If there was even a remote prospect that you could do something to help a sick child, how could you NOT do it? That’s one of the promises of Big Data – the more data that is analysed, the more we can learn about science and medicine, the more we can help future people. Seems reasonable to me?
I visited a new shoulder doctor last week and was handed a PC tablet, asking me all kinds of information. For example, how old were your grandparents when they died, from what, when and where? What surgeries have I or my parents or grandparents or my children ever had, for what and where, with what result. The detail was amazing. Do you know the medications your mother took? It was a lot of information, most of which I did not know and had never even wondered about. Being obsessed with the old-fashioned American notion of privacy, I politely informed the receptionist that I would not be participating. After explaining my obligation to potentially save a little girl’s life somewhere and some day, she informed me that participation in the study was mandatory to see the doctor. That’s when I freaked out . . .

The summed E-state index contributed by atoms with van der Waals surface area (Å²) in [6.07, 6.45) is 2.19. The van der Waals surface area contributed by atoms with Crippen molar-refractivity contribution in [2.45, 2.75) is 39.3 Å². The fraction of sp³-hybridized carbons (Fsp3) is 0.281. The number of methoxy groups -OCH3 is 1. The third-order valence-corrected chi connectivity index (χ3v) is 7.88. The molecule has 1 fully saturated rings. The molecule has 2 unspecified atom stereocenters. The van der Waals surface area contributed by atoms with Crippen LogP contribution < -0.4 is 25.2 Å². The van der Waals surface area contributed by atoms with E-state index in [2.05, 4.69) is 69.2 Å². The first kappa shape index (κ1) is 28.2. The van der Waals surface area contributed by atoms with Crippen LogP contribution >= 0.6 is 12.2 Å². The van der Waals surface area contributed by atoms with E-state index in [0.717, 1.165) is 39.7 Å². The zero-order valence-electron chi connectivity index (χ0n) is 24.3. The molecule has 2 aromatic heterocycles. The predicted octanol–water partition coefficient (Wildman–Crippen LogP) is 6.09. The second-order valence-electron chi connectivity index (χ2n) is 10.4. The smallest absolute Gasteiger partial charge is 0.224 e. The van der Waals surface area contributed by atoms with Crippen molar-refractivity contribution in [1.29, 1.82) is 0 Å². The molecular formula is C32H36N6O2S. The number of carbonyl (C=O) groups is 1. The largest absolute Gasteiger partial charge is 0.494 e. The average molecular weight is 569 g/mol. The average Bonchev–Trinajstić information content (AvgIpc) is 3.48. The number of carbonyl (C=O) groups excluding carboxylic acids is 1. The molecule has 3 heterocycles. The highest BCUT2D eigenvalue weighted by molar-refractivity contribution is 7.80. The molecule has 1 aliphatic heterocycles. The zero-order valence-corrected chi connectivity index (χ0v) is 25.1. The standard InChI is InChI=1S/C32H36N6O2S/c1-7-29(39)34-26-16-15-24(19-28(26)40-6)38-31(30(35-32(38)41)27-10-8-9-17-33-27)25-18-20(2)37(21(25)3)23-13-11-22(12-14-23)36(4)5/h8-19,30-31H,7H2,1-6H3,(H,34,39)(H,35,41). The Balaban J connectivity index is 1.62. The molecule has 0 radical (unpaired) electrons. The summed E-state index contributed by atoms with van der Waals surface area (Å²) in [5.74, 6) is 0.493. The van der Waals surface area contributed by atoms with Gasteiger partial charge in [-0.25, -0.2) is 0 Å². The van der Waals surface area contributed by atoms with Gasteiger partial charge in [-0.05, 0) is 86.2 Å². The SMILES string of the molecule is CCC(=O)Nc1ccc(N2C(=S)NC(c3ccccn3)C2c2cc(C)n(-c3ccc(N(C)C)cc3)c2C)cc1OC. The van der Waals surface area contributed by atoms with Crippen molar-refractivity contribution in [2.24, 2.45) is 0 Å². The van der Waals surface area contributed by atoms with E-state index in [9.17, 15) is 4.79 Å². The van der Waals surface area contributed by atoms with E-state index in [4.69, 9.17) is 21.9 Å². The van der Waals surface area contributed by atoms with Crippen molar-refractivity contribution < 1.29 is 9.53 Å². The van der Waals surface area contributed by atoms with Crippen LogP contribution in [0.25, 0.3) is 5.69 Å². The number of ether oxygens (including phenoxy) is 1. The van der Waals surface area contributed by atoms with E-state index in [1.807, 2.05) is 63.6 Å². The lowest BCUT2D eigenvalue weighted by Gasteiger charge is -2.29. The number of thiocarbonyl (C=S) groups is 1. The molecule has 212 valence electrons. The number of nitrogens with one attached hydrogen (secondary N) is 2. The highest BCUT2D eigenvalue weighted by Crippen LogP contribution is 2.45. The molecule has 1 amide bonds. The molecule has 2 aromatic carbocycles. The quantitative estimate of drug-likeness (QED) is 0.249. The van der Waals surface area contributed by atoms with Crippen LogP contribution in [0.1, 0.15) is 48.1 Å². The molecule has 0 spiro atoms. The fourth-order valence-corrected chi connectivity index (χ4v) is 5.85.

Given the choice of seeing a doctor who specialized in my problem or maintaining a slight modicum of privacy, I sold my soul and completed the survey, albeit with sloppy, incorrect, and downright fanciful entries. Somehow, the letters BS come to mind??
The problem is not the worthy objective of saving little children some day. The problem is that sharing my private information was mandatory. There was no choice permitted, except to go home without the medical information I needed, which was neither reasonable nor fair. Has the sick little girl in the future taken my right to privacy now? Of course, I was assured my information will not be shared outside of the medical analysts. Of course, no insurance company will ever have access. Of course, there is zero possibility it will ever be hacked. “What, me worry?” What could go wrong?
Big Data has the potential of becoming Big BAD Data if they continue to abuse privacy.